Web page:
In Iraq, they murder journalists who say things they don’t want to hear.
In Afghanistan they murder moderate Muslim clerics — six in just the last two months.
Also, as Harvard scholar Ahmed H. al-Rahim has noted, Muslims intellectuals who criticize Islamism — the writer Farag Fouda, for example — have been assassinated. Others — Sayyid Mahmud al-Qimany, for example – have been threatened, and so, al-Rahmim writes, “to spare his family the fate that befell Fouda’s, Mr. Qimany recanted all his writings, promising never to write again… his only weapon was his pen, which alas he surrendered to the Islamists as others before him surrendered their lives.” More on this here.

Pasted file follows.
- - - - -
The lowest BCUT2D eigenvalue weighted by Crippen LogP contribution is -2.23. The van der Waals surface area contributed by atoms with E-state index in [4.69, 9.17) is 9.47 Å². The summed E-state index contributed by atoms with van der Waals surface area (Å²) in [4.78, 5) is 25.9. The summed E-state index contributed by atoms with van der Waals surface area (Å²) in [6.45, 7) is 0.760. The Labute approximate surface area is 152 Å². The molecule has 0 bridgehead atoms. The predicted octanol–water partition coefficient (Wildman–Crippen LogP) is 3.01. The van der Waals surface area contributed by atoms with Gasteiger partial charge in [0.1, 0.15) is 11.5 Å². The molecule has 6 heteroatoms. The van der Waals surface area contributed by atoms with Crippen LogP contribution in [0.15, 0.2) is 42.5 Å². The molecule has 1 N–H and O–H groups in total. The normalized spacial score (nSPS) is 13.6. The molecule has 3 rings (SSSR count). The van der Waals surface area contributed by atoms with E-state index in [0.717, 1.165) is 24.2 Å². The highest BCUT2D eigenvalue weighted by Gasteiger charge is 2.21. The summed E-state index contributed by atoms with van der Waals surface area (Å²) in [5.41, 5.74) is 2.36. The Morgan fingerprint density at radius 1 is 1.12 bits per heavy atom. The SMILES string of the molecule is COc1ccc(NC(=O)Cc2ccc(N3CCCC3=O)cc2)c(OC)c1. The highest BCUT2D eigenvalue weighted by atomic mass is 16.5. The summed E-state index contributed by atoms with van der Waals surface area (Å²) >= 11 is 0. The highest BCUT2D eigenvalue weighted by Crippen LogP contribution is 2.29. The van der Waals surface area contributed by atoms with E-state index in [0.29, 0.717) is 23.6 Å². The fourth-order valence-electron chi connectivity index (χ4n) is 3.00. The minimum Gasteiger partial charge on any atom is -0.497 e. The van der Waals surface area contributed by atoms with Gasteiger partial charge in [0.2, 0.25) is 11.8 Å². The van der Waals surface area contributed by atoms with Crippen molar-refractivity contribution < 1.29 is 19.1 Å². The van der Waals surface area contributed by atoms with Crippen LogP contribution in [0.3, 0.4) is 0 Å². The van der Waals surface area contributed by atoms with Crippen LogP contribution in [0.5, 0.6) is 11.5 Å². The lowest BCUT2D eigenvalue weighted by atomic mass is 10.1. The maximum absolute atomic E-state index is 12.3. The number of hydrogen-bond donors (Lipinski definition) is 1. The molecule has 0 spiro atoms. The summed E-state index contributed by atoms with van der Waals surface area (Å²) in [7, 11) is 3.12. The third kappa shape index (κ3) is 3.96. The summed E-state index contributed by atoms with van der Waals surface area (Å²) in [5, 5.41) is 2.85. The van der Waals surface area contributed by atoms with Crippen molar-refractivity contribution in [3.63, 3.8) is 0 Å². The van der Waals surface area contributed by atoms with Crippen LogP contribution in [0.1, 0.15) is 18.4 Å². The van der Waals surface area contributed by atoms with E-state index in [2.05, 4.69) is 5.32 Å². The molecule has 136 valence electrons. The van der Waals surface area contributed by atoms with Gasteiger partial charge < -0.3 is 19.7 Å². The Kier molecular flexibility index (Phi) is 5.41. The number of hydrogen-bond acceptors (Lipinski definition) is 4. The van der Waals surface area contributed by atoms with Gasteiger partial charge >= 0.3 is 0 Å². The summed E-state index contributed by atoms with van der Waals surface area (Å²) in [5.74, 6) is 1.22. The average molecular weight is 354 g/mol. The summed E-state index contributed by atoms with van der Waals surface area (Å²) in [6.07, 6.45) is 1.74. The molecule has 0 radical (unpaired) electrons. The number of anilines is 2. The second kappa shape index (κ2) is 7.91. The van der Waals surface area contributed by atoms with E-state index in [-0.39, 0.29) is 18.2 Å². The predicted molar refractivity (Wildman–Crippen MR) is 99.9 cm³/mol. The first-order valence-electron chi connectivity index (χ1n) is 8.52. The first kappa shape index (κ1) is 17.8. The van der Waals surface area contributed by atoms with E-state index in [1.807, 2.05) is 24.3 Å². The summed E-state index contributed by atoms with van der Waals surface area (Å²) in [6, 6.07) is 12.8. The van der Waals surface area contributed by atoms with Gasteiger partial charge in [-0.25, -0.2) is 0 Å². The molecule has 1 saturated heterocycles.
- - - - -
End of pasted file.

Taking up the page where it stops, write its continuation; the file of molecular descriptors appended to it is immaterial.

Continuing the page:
In all these cases, the enemy has a very clear idea of what he is doing: Eliminating those with objectionable views while also encouraging others to consider changing their opinions. It sounds like an effective approach. We had better develop an effective response.
I’m reminded of this quote:
“Terror struck into the hearts of the enemies is not only a means, it is the end in itself. Once a condition of terror into the opponents’ heart is obtained, hardly anything is left to be achieved. It is the point where the means and the end meet and merge. Terror is not a means of imposing decision upon the enemy; it is the decision we wish to impose upon him.”
– Brigadier S.K. Malik 1979, “The Koranic Concept of War”